Belfast Telegraph

Engineer Phil Stevenson reunited with 'Rocket' 20 years on

By Cate McCurry

A car transformed from a piece of scrap metal into a racing rocket 20 years ago has been reunited with the man who breathed life into the motor.

Development engineer Phil Stevenson, who saved the car from the scrapheap, built the two-seater sports car as a labour of love in the 1980s based on components from a crashed Ford Escort rally car.

After two years of pouring his life into constructing what became dubbed the 'Stevenson Rocket', he sold it on for £1,000 before moving from Holywood, Co Down to Austria for work.

Yesterday, after some 20 years apart, the engineer was reunited with his hotrod at the Ulster Folk & Transport Museum.

The racing machine had been snapped up by brothers and racing car fanatics Roy and Kieron Smyth.

Kieron, a retired architect, is also set to race the rocket - now worth a cool £25,000 - at the Cultra Hillclimb tomorrow.

Speaking about the reunification, Phil said he was "very excited" to see the motor.

He said: "I literally poured years of my life into getting a piece of scrap metal into a fantastic car with a great engine.

"I remember working late into the nights and weekends and was so passionate about the car.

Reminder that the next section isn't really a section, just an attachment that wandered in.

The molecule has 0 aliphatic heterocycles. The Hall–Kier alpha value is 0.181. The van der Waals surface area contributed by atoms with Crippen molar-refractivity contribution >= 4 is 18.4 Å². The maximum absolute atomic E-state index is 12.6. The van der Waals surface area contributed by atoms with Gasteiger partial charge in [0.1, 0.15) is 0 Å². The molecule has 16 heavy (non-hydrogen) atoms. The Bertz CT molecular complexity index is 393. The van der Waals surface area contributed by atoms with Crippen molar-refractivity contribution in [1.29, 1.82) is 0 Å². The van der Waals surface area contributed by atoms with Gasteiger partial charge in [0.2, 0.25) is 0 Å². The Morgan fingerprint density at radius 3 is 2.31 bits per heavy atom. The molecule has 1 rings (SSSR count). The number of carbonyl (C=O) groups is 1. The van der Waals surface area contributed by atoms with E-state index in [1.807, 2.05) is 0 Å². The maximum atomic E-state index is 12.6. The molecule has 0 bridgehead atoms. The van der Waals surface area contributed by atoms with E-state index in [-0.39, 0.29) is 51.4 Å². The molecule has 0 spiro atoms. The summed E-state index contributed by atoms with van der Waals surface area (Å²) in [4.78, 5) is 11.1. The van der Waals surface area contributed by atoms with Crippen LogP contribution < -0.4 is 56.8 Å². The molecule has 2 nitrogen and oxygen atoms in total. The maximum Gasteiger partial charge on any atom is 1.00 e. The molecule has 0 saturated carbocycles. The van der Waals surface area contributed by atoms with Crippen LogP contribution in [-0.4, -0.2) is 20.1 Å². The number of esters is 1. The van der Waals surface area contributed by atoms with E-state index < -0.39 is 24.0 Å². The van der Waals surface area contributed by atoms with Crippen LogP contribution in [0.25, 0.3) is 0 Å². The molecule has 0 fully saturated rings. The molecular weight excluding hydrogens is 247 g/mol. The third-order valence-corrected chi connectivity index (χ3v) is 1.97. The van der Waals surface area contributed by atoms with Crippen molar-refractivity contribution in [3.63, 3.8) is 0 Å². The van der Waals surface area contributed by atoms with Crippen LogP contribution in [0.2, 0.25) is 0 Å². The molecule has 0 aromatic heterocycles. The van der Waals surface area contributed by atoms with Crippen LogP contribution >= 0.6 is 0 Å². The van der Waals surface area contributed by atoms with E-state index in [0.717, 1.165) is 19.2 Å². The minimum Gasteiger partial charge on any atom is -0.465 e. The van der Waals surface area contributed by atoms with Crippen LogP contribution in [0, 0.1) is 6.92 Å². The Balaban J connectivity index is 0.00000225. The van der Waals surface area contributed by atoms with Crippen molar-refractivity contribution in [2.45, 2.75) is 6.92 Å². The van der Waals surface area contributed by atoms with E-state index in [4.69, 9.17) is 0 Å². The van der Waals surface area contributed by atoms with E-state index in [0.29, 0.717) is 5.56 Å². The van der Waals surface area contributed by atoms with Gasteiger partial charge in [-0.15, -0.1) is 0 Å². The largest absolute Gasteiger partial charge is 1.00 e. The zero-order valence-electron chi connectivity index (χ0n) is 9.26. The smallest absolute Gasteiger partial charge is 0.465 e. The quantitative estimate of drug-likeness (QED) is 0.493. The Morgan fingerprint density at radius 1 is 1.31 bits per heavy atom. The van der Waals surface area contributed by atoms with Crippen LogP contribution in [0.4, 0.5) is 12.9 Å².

"It's amazing to think that, after all these years, I will able to watch it race again. I'm delighted - it's like seeing an old friend again. I returned to Northern Ireland two years ago and now it has been almost 20 years since I last saw the car. It looks mostly the same but developed. It's an emotional day for me."

The love of restoring cars hasn't left Phil as he recently started his own business specialising in restoring vintage cars and racing cars. Kieron Smyth first fell in love with the car in the 1980s during its construction and after it came up for sale in 2007, he couldn't resist.

The car racing enthusiast, who is a former chairman of the Thoroughbred Sports Car Club Northern Ireland, christened the car the Stevenson Rocket.

The red racer, which can hit a top speed of around 100mph, is now known as their family pet.

Kieron said: "It's a phenomenal level to race in this car.

"My brother paid £1,750 which is for nothing now. It's a jewel of construction.

"I'm thrilled to be the custodian of what is a true product of Northern Ireland.

"When the opportunity arose to buy it, my brother and I were determined to ensure it would not leave Northern Ireland."

The Cultra Hillclimb takes place tomorrow from 10am to 5pm.

Belfast Telegraph


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